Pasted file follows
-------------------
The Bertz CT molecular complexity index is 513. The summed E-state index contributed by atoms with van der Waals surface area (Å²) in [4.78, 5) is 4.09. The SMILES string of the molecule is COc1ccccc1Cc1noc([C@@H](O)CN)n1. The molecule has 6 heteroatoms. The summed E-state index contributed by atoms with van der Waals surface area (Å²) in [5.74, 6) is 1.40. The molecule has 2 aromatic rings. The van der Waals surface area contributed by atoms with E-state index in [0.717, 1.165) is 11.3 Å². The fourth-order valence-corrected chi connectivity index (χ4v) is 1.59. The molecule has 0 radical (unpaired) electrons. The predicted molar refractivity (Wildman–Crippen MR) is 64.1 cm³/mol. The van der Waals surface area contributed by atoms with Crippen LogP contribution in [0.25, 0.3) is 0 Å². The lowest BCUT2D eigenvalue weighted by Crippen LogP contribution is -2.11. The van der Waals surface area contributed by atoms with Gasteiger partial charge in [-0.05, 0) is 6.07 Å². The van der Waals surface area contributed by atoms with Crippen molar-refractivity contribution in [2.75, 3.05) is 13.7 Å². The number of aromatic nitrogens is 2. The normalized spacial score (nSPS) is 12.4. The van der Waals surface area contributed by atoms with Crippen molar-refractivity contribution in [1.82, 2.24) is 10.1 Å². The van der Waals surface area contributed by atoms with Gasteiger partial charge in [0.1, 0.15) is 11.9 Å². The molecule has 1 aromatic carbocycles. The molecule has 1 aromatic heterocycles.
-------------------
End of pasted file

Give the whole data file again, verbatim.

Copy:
The Bertz CT molecular complexity index is 513. The summed E-state index contributed by atoms with van der Waals surface area (Å²) in [4.78, 5) is 4.09. The SMILES string of the molecule is COc1ccccc1Cc1noc([C@@H](O)CN)n1. The molecule has 6 heteroatoms. The summed E-state index contributed by atoms with van der Waals surface area (Å²) in [5.74, 6) is 1.40. The molecule has 2 aromatic rings. The van der Waals surface area contributed by atoms with E-state index in [0.717, 1.165) is 11.3 Å². The fourth-order valence-corrected chi connectivity index (χ4v) is 1.59. The molecule has 0 radical (unpaired) electrons. The predicted molar refractivity (Wildman–Crippen MR) is 64.1 cm³/mol. The van der Waals surface area contributed by atoms with Crippen LogP contribution in [0.25, 0.3) is 0 Å². The lowest BCUT2D eigenvalue weighted by Crippen LogP contribution is -2.11. The van der Waals surface area contributed by atoms with Gasteiger partial charge in [-0.05, 0) is 6.07 Å². The van der Waals surface area contributed by atoms with Crippen molar-refractivity contribution in [2.75, 3.05) is 13.7 Å². The number of aromatic nitrogens is 2. The normalized spacial score (nSPS) is 12.4. The van der Waals surface area contributed by atoms with Crippen molar-refractivity contribution in [1.82, 2.24) is 10.1 Å². The van der Waals surface area contributed by atoms with Gasteiger partial charge in [0.1, 0.15) is 11.9 Å². The molecule has 1 aromatic carbocycles. The molecule has 1 aromatic heterocycles.